The Cayman Islands Court of Appeal has reversed an earlier court decision that had ruled in 2011 that the directors of the Weavering Macro Fixed Income Fund were personally liable to pay $111 million to the liquidators of the fund because of their wilful neglect.
The nub of the case rested on the definition of wilful neglect, according to a legal note by Solomon Harris. The appeal considered whether the directors' conduct could be classed as 'wilful neglect or default', which would leave them personally liable for the $111 million award of damages.
The key issue was whether the contractual limitation and indemnity clauses in the directors' contracts would cover them, regardless of the negligent conduct of their duties. While the Grand Court judge in 2011 found that the directors had caused the loss through their 'wilful neglect or default', the Court of Appeal (CICA) took a different view.
Solomon Harris explained that the CICA came to the conclusion that for neglect or default to be wilful there needs to be a conscious decision on the part of a director not to perform their duties to the standard they knew was expected of them. Carrying out duties in a negligent way was not enough to make the neglect or default 'wilful'- no matter how badly the duties were carried out.
The CICA concluded that there was not enough evidence to show 'wilful' neglect or default and allowed the appeal.
In terms of what this means for Cayman directors going forward, Solomon Harris noted: “This CICA decision makes it clear that whether a director's act or omission is wilful neglect or default depends entirely on the subjective view of the director, and not on what anyone else thinks they should do - even a judge. If the directors believe they are doing what is necessary to perform their job then, even if they are not doing what needs to be done and/or they are doing it very badly, it is not a wilful default.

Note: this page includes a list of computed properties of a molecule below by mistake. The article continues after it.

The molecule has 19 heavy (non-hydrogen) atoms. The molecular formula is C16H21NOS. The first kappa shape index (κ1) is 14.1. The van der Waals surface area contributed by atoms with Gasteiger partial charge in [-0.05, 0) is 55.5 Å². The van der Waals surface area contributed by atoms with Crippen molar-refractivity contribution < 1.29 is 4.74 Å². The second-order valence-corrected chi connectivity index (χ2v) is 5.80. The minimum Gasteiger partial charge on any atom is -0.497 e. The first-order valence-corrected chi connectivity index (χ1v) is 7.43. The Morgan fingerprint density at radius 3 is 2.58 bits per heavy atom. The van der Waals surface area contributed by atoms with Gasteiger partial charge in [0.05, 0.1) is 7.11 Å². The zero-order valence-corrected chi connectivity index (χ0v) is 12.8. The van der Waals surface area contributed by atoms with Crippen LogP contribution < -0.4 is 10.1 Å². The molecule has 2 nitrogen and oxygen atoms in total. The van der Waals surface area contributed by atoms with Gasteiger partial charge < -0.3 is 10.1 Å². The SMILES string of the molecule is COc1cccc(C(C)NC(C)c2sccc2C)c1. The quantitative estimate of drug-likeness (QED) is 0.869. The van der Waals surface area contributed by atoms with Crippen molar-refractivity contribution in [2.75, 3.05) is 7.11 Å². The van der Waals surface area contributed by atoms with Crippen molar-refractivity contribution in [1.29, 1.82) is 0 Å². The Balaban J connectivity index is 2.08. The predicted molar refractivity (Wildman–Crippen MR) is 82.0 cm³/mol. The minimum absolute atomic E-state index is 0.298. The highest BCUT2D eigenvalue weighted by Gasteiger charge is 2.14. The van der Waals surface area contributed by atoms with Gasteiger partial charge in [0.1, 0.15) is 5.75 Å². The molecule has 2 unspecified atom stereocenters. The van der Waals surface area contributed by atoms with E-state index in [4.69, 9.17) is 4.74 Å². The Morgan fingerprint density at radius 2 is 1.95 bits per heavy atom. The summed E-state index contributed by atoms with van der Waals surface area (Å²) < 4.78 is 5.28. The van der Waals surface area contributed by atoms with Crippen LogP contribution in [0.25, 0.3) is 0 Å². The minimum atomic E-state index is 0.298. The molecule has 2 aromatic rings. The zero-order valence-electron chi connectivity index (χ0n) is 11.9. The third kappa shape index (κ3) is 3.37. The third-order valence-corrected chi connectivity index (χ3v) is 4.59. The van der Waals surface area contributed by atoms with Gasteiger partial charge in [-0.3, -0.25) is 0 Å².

“The initial decision included a list of actions that the Judge considered would be required of a director exercising high level supervision, which had many in the industry concerned. The CICA decision did not say those requirements were wrong but only that a failure to meet those requirements does not, in and of itself, mean the court can say there was an intention by a director not to do his job.
“The Weavering decisions do give guidance to fund directors as to what they should be doing in order to carry out their job properly. The appeal established that the directors had been negligent because they had failed to meet the expected level of skill and care, particularly when dealing with the report.
“The reason they are not liable to Weavering for that negligence is because their contractual indemnity covered them, no matter how negligent they were. Whilst that may mean the directors do not have to pay $111 million, their reputations remain in shreds. Negligence may not cost a director money if they have the benefit of a provision exempting them from anything other than wilful acts or defaults, but it will cost them their reputation and, as a result, probably their livelihood.”
The Cayman Islands Court of Appeal, Weavering Macro Fixed Income Fund, Solomon Harris, Cayman